Over the weekend I played a fun getting-to-know-you-better game with my own children. We each wrote ten questions, and then guessed how we thought the other person would answer. I was surprised to discover that my son knew me better than my daughter (based on the ten questions I picked). It didn’t surprise me that my kids knew each other better than I knew them!
One of the questions I included on my list was, “What’s your favorite name?” My kids thought it was hilarious that I chose my own name (Tara) as my favorite name. My son guessed that I would pick my daughter’s name (firstborn) and my daughter guessed that I would pick the name of the main character in the novel I wrote. The truth is, your own name is the sweetest name you’ll ever hear (even if you don’t love it). According to research, if a business uses your name, and pronounces it correctly, you are more likely to go back and do business again. You are also more likely to make friends with a person who remembers your name (and says it properly). Hearing your own name pronounced incorrectly (or having someone call you the wrong name), however, has the opposite effect.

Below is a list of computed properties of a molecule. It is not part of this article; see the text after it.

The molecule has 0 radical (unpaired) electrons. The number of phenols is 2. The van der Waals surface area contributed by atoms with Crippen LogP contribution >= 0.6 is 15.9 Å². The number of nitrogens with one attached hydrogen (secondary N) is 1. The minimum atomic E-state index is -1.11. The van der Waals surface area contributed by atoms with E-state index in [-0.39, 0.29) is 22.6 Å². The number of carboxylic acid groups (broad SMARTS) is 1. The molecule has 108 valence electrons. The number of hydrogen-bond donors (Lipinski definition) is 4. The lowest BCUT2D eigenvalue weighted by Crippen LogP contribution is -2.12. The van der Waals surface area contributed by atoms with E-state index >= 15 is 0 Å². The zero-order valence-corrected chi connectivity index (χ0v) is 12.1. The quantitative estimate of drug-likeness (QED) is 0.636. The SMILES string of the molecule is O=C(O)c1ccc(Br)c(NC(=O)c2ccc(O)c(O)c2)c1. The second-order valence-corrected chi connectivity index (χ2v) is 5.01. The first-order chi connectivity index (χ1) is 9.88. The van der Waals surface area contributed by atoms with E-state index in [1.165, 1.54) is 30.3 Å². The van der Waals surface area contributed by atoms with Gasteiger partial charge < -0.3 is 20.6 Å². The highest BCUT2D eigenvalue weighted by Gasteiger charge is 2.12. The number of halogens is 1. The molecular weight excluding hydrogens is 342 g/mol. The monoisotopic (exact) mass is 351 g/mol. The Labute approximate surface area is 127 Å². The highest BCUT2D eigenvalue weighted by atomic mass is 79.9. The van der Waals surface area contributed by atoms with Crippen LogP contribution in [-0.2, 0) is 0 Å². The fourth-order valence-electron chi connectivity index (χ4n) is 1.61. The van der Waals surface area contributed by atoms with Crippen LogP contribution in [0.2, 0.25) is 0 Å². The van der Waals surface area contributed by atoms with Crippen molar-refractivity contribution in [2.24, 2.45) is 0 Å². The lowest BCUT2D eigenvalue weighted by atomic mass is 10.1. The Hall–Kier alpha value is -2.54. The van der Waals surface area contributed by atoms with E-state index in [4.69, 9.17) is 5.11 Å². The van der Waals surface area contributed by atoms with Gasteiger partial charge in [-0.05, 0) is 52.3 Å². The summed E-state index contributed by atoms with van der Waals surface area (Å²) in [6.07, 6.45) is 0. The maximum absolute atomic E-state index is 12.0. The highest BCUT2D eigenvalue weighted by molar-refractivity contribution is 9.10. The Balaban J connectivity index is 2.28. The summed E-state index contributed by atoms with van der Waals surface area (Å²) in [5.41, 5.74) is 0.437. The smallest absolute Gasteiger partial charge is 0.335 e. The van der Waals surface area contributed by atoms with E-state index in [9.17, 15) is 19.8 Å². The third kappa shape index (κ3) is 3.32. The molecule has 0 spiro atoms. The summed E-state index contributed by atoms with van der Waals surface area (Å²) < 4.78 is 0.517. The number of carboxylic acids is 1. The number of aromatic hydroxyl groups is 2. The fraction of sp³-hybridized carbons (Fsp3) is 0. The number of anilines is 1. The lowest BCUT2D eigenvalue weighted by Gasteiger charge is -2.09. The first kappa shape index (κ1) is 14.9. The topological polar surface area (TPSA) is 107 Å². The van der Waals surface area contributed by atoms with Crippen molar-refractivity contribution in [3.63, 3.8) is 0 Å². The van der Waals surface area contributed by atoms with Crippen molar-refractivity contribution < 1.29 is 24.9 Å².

If your students are just learning each other’s names, or if you’re starting a class with a new group of students, explore some different ways to practice the pronunciation of each other’s names. Here are some fun activities to try:
My Favorite Name
First, ask your students to write down their favorite name on a scrap piece of paper. Tell your students that you won’t take any questions (some students will want to ask if they can choose their own name). Next, ask your students to hold up their papers. Count how many people picked their own name and have a discussion about it. (more…)